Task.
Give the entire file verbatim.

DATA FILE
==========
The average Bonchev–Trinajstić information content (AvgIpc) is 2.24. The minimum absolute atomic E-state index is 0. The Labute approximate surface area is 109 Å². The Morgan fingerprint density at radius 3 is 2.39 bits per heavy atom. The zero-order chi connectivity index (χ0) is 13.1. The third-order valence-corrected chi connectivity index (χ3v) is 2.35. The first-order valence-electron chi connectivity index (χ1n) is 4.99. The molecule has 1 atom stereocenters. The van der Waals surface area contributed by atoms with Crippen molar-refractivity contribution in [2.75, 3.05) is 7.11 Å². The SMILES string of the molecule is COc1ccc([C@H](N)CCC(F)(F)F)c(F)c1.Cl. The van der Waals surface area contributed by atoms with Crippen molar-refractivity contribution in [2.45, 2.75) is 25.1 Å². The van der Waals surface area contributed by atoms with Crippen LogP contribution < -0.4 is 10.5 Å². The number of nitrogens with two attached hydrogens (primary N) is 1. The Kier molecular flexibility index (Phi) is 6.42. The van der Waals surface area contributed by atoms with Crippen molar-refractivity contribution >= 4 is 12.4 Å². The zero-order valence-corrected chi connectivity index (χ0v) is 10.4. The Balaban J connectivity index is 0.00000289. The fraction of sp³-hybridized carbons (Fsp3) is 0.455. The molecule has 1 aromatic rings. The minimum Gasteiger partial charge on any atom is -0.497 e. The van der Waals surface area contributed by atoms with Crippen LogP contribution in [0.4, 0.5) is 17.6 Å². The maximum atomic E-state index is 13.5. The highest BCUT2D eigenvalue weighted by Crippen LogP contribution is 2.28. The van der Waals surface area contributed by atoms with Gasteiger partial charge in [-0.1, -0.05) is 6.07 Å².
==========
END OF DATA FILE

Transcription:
The average Bonchev–Trinajstić information content (AvgIpc) is 2.24. The minimum absolute atomic E-state index is 0. The Labute approximate surface area is 109 Å². The Morgan fingerprint density at radius 3 is 2.39 bits per heavy atom. The zero-order chi connectivity index (χ0) is 13.1. The third-order valence-corrected chi connectivity index (χ3v) is 2.35. The first-order valence-electron chi connectivity index (χ1n) is 4.99. The molecule has 1 atom stereocenters. The van der Waals surface area contributed by atoms with Crippen molar-refractivity contribution in [2.75, 3.05) is 7.11 Å². The SMILES string of the molecule is COc1ccc([C@H](N)CCC(F)(F)F)c(F)c1.Cl. The van der Waals surface area contributed by atoms with Crippen molar-refractivity contribution in [2.45, 2.75) is 25.1 Å². The van der Waals surface area contributed by atoms with Crippen LogP contribution < -0.4 is 10.5 Å². The number of nitrogens with two attached hydrogens (primary N) is 1. The Kier molecular flexibility index (Phi) is 6.42. The van der Waals surface area contributed by atoms with Crippen molar-refractivity contribution >= 4 is 12.4 Å². The zero-order valence-corrected chi connectivity index (χ0v) is 10.4. The Balaban J connectivity index is 0.00000289. The fraction of sp³-hybridized carbons (Fsp3) is 0.455. The molecule has 1 aromatic rings. The minimum Gasteiger partial charge on any atom is -0.497 e. The van der Waals surface area contributed by atoms with Crippen LogP contribution in [0.4, 0.5) is 17.6 Å². The maximum atomic E-state index is 13.5. The highest BCUT2D eigenvalue weighted by Crippen LogP contribution is 2.28. The van der Waals surface area contributed by atoms with Gasteiger partial charge in [-0.1, -0.05) is 6.07 Å².